Peripheral arterial occlusion

Peripheral Arterial Occlusion

Peripheral arterial occlusion (PAO) is a condition in which blood vessels narrow or become blocked, preventing blood from properly circulating throughout the body. It is most commonly caused by atherosclerosis, a buildup of fatty deposits inside the arteries. Other causes of PAO include embolism, which is a collection of blood clots, and thrombosis, which is an accumulation of plaque inside an artery. PAO can lead to serious medical complications such as stroke, heart attack, or peripheral artery disease (PAD).

Symptoms of Peripheral Arterial Occlusion

The primary symptom of PAO is leg pain caused by interruption in the supply of oxygenated blood to the leg. This pain is often felt in the calves of the leg, but can occur in the thighs, feet, or buttocks as well. Other symptoms may include numbness, tingling, and/or coldness in the leg or feet. PAO can also lead to non-healing wounds or ulcers on the feet, as well as severe discoloration of the skin in the affected areas.

Risk Factors of Peripheral Arterial Occlusion

Risk factors of developing PAO include age, smoking, diabetes, high blood pressure, high cholesterol, and a family history of cardiovascular disease. People who lack exercise or regular physical activity are also at an increased risk for PAO. Because PAO commonly develops due to atherosclerosis, maintaining a healthy diet and lifestyle can help reduce the risk of developing the disorder.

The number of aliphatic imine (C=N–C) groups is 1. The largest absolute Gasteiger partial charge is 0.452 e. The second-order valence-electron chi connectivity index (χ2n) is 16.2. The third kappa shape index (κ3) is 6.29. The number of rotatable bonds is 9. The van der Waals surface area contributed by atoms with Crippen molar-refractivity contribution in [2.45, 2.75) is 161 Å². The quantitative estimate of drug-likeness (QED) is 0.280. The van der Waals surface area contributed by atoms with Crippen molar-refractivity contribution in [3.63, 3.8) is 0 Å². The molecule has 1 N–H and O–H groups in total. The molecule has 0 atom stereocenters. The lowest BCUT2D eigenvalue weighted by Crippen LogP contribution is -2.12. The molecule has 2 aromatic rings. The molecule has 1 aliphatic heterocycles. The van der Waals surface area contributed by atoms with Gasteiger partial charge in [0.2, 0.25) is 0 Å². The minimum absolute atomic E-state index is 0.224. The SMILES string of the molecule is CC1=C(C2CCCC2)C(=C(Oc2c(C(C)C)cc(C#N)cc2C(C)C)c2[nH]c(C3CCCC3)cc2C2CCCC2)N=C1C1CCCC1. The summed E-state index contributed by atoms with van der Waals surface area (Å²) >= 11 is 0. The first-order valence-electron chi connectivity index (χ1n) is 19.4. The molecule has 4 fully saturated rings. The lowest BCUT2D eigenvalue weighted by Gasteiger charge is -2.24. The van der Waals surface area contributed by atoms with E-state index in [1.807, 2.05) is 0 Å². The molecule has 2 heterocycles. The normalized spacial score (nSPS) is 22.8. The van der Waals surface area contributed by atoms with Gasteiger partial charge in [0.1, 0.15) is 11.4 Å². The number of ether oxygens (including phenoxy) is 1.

Diagnosis and Treatment of Peripheral Arterial Occlusion

Diagnosis of PAO is typically done through physical examination and imaging scans such as vascular ultrasound or CT angiography. Treatment for PAO may include lifestyle changes and medications to help control the underlying condition, such as cholesterol-lowering drugs. In some cases, surgical intervention may be necessary to open blocked arteries or remove blockages. Minimally invasive procedures such as angioplasty can also be used to open blocked arteries.

Complications of Peripheral Arterial Occlusion

If left untreated, PAO can lead to serious medical complications. These include stroke or transient ischemic attack (TIA), heart attack, and peripheral artery disease (PAD). PAD can cause major mobility issues and progresses from intermittent claudication (IC) to rest pain, ulceration, and eventually gangrene of the affected extremity.


PAO is a serious condition which can lead to major medical complications if left untreated. It is important to speak with a doctor if you experience any leg pain or other associated symptoms. Early diagnosis and treatment are key to helping reduce the risk of permanent damage or other medical conditions.